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Bring Back the May Pole

By Gabriel B. Eber

The Soviet empire is so passe. Diplomats gloat over the fall of the evil empire while economists gleefully herald the triumph of The Market. The same liberal intellectuals who had once defended the notion of a socialist society now denounce it as merely another imperialist ideology propagated by dead white guys. It seems like Sovietism has been permanently relegated to being a invaluable subject of academic research and a provider of military medals, fur hats and other stylishly hip cold war memorabilia. Gone are the missiles, air-raid drills, and fallout shelters. And Tom Clancy's early books can be safely relocated to the "historical novel" shelves of libraries nationwide. So why are we still so scared?

This Thursday will mark the 111th celebration of May Day in the United States. Not the festival of May poles and dancing but the holiday of red flags, clenched fists, and the spilled blood of the working class. Some call it International Workers' Holiday, and one labor giant once described May 1 as "labor day for anyone who thinks." It is a day when we cease working to remember labor's martyrs and to be thankful that we work only eight hour shifts instead of 16. We celebrate the civic and economic importance of unions and the happy fact that The Jungle of Upton Sinclair is, hopefully, a relic of the past. We'll wave red banners and proudly march side by side with workers of many colors.

Or maybe we won't. The sad fact is that in an attempt to crush the remnants of class consciousness the rites of May 1st have been replaced with a day of beer and barbecues in early September.

The origins of an American May Day lie in Chicago in the gilded year of 1886, when nearly 100,000 of the city's poor gather to demand an eight hour day. At sometime during the May 1st rally a bomb exploded, and four of the movement's supporters were charged, convicted and hanged for the crime only to be fully pardoned by a justice-minded governor who believed the original trial to be a farce. With the work of the executioner complete, American labor had its first martyrs and a day on which to remember them. May Day became an international celebration of working class rights, solidarity and necessary antagonism toward the ruling elite who stood in their way.

In the days when our national security was allegedly under constant threat from the world behind the Iron Curtain, it is understandable though not at all excusable that we would pounce on any holiday we deemed "un-American." But now the threat has been reduced to nil and Americans can rest assured of their global supremacy for many years to come. The threats that remain are increasingly internal and perpetuated not by lunatic leftist radicals but by their right-wing counter-parts. Now that the national security/communist menace legitimization of repression is gone, it is time to liberate May Day and return it to the people.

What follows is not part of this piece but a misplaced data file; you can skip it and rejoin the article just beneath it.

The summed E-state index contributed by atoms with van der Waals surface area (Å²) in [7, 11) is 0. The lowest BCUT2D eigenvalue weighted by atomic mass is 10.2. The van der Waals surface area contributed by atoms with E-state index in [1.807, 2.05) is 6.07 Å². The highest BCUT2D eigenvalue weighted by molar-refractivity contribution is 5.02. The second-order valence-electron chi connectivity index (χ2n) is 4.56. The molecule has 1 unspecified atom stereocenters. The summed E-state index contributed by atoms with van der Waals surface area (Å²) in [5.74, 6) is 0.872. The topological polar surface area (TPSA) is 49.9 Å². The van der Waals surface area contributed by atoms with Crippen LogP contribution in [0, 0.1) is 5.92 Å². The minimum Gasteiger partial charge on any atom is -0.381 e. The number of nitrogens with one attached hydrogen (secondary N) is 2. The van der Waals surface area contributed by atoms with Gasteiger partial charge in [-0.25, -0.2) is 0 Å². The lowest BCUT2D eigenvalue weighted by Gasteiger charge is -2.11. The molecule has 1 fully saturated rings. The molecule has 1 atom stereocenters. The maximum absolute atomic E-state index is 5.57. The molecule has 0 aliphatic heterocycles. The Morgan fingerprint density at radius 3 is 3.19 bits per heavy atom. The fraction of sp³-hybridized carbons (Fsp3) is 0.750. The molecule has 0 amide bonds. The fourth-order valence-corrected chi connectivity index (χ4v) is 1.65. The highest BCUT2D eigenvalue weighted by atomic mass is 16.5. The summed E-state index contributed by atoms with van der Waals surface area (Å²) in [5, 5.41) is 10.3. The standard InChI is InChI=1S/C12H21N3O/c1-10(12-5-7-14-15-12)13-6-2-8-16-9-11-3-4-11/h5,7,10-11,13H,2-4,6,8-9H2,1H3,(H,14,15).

Every possible social permutation has its own piece of the calendar. We celebrate Secretary's Day, Black History Month, the Decade of the Brain, and the American Century. That organized and yet-to-be-organized labor deserves the same seems to be plain. And so we burn burgers in the summer heat of Labor Day.

That organized labor and yet-to-be-organized labor should have a day that is meaningful and historically significant is not quite as obvious. But when that day becomes a chance for workers to lawfully build solidarity and challenge their bosses, we get scared. It is time that May 1st once again becomes a vital day in our nation's calendar. Independence Day arouses flag-wavers, Memorial Day brings out veterans and Martin Luther King, Jr. Day gathers those dedicated to equal rights for all. The labor movement is comprised of all three groups, and it is high time they have a proud day all their own.

May Day is a day to unite, not divide, and with the exception of our legal holidays it would most likely draw out a larger portion of the American populous than any other day on the calendar. Black, white, male, female. All divisions would become mute if only for 24 hours as workers joined hands against the one fissure with which all must cope, the gap that separates worker from capitalist. Sovietism is dead; this Thursday, celebrate this May Day without fear. Your barbecues and beer will still be there in September.

Gabriel B. Eber's column appears on alternate Saturdays.

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